Context: Type 2 amiodarone-induced thyrotoxicosis (AIT) is a destructive thyroiditis usually re- sponsive to glucocorticoids. Whether continuation of amiodarone affects treatment outcome is unsettled. Objective: The objective of the study was to compare the outcome of glucocorticoid treatment in type 2 AIT patients who continued or withdrew amiodarone. Design: This was a matched retrospective cohort study. Setting: The study was conducted at a university center. Patients: Eighty-three consecutive patients with untreated type 2 AIT participated in the study. After matching with patients continuing amiodarone (AMIO-ON, n 8), patients interrupting amiodarone were randomly selected in a 4:1 ratio (AMIO-OFF, n 32). Intervention: All patients were treated with oral prednisone. Patients whose thyrotoxicosis re- curred after glucocorticoid withdrawal were treated with a second course of prednisone. Main Outcome Measure: Time and rate of cure were measured. Results: Median time to the first normalization of serum thyroid hormone levels did not signifi- cantly differ in AMIO-ON and AMIO-OFF patients (24 and 31 d, respectively; P 0.326). Conversely, median time for stably restoring euthyroidism was 140 d in AMIO-ON patients and 47 d in AMIO- OFF patients (log rank, P 0.011). In fact, AIT recurred in five of seven AMIO-ON patients (71.4%) and in only three of 32 AMIO-OFF patients (9.4%, P 0.002), requiring readministration of pred- nisone. One AMIO-ON patient never reached thyroid hormone normalization during the study period. Factors associated with glucocorticoid failure were thyroid volume and amiodarone continuation. Conclusions: Prednisone restores euthyroidism in most type 2 AIT patients, irrespective of amio- darone continuation or withdrawal. However, continuing amiodarone increases the recurrence rate of thyrotoxicosis, causing a delay in the stable restoration of euthyroidism and a longer exposure of the heart to thyroid hormone excess

Continuation of amiodarone delays restoration of euthyroidism in patients with type 2 amiodarone-induced thyrotoxicosis treated with prednisone: a pilot study

BOGAZZI, FAUSTO;TOMISTI, LUCA;MARTINO, ENIO
2011

Abstract

Context: Type 2 amiodarone-induced thyrotoxicosis (AIT) is a destructive thyroiditis usually re- sponsive to glucocorticoids. Whether continuation of amiodarone affects treatment outcome is unsettled. Objective: The objective of the study was to compare the outcome of glucocorticoid treatment in type 2 AIT patients who continued or withdrew amiodarone. Design: This was a matched retrospective cohort study. Setting: The study was conducted at a university center. Patients: Eighty-three consecutive patients with untreated type 2 AIT participated in the study. After matching with patients continuing amiodarone (AMIO-ON, n 8), patients interrupting amiodarone were randomly selected in a 4:1 ratio (AMIO-OFF, n 32). Intervention: All patients were treated with oral prednisone. Patients whose thyrotoxicosis re- curred after glucocorticoid withdrawal were treated with a second course of prednisone. Main Outcome Measure: Time and rate of cure were measured. Results: Median time to the first normalization of serum thyroid hormone levels did not signifi- cantly differ in AMIO-ON and AMIO-OFF patients (24 and 31 d, respectively; P 0.326). Conversely, median time for stably restoring euthyroidism was 140 d in AMIO-ON patients and 47 d in AMIO- OFF patients (log rank, P 0.011). In fact, AIT recurred in five of seven AMIO-ON patients (71.4%) and in only three of 32 AMIO-OFF patients (9.4%, P 0.002), requiring readministration of pred- nisone. One AMIO-ON patient never reached thyroid hormone normalization during the study period. Factors associated with glucocorticoid failure were thyroid volume and amiodarone continuation. Conclusions: Prednisone restores euthyroidism in most type 2 AIT patients, irrespective of amio- darone continuation or withdrawal. However, continuing amiodarone increases the recurrence rate of thyrotoxicosis, causing a delay in the stable restoration of euthyroidism and a longer exposure of the heart to thyroid hormone excess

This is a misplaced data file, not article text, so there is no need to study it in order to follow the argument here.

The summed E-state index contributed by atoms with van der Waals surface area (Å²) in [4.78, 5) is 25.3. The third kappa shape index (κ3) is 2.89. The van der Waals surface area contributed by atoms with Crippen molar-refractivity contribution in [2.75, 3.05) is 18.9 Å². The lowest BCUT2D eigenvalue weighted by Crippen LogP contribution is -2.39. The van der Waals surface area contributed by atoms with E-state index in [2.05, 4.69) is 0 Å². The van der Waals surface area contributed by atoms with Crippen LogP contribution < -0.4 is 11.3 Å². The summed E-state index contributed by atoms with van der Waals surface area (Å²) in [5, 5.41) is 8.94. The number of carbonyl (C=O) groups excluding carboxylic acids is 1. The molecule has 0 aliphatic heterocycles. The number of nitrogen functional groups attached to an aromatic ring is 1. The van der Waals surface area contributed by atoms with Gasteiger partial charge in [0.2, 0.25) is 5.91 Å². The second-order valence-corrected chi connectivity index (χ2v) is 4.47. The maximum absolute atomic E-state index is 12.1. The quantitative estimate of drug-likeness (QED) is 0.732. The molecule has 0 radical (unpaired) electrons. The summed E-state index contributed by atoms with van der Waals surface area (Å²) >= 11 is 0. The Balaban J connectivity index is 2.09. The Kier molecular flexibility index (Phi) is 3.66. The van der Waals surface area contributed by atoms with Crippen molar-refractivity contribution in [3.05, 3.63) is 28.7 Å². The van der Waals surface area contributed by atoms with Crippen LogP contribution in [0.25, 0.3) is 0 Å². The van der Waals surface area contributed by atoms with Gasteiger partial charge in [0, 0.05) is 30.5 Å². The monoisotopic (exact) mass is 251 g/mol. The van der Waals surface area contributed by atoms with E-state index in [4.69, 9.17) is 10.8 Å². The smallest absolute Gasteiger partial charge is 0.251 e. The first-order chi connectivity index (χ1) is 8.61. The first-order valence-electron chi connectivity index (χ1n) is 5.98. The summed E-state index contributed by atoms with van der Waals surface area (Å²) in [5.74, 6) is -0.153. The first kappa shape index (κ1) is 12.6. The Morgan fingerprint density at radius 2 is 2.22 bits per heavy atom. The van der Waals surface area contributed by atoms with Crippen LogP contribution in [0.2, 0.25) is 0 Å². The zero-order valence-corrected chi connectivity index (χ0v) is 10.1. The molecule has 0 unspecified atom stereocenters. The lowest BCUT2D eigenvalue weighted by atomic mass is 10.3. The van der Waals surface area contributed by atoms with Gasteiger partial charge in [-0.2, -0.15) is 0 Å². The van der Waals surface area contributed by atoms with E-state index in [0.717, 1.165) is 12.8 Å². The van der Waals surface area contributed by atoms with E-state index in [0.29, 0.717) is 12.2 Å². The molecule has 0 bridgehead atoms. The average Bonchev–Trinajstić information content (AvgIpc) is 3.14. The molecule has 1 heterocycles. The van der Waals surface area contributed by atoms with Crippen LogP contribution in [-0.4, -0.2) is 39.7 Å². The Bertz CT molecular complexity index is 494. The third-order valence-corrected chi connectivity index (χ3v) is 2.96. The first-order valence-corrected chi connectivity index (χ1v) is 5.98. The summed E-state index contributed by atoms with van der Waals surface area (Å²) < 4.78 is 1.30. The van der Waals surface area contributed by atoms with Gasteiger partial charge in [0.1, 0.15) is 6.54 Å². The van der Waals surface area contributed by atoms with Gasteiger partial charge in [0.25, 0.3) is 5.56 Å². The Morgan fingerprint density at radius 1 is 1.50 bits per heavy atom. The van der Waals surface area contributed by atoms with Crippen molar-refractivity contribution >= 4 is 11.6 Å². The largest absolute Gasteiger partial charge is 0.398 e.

Bogazzi, Fausto; Bartalena, Luigi; Tomisti, Luca; Rossi, Giuseppe; Brogioni, Sandra; Martino, Enio
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Utilizza questo identificativo per citare o creare un link a questo documento: http://hdl.handle.net/11568/199981
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